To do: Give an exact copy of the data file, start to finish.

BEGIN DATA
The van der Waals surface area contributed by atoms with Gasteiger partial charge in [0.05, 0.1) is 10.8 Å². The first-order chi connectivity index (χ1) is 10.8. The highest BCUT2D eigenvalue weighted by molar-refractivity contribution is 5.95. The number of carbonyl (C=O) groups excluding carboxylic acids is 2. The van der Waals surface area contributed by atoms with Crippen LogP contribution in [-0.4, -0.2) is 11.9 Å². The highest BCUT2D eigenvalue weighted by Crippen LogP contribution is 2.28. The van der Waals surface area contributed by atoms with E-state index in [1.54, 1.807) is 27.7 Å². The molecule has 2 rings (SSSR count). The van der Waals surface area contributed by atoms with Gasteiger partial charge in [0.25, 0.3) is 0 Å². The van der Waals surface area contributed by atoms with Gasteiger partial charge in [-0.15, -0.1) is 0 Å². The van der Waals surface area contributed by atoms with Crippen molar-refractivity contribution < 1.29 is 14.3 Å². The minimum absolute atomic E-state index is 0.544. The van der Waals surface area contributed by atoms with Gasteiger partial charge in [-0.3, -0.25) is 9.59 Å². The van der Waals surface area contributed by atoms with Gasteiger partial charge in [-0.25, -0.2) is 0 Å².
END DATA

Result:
The van der Waals surface area contributed by atoms with Gasteiger partial charge in [0.05, 0.1) is 10.8 Å². The first-order chi connectivity index (χ1) is 10.8. The highest BCUT2D eigenvalue weighted by molar-refractivity contribution is 5.95. The number of carbonyl (C=O) groups excluding carboxylic acids is 2. The van der Waals surface area contributed by atoms with Crippen LogP contribution in [-0.4, -0.2) is 11.9 Å². The highest BCUT2D eigenvalue weighted by Crippen LogP contribution is 2.28. The van der Waals surface area contributed by atoms with E-state index in [1.54, 1.807) is 27.7 Å². The molecule has 2 rings (SSSR count). The van der Waals surface area contributed by atoms with Gasteiger partial charge in [0.25, 0.3) is 0 Å². The van der Waals surface area contributed by atoms with Gasteiger partial charge in [-0.15, -0.1) is 0 Å². The van der Waals surface area contributed by atoms with Crippen molar-refractivity contribution < 1.29 is 14.3 Å². The minimum absolute atomic E-state index is 0.544. The van der Waals surface area contributed by atoms with Gasteiger partial charge in [-0.3, -0.25) is 9.59 Å². The van der Waals surface area contributed by atoms with Gasteiger partial charge in [-0.25, -0.2) is 0 Å².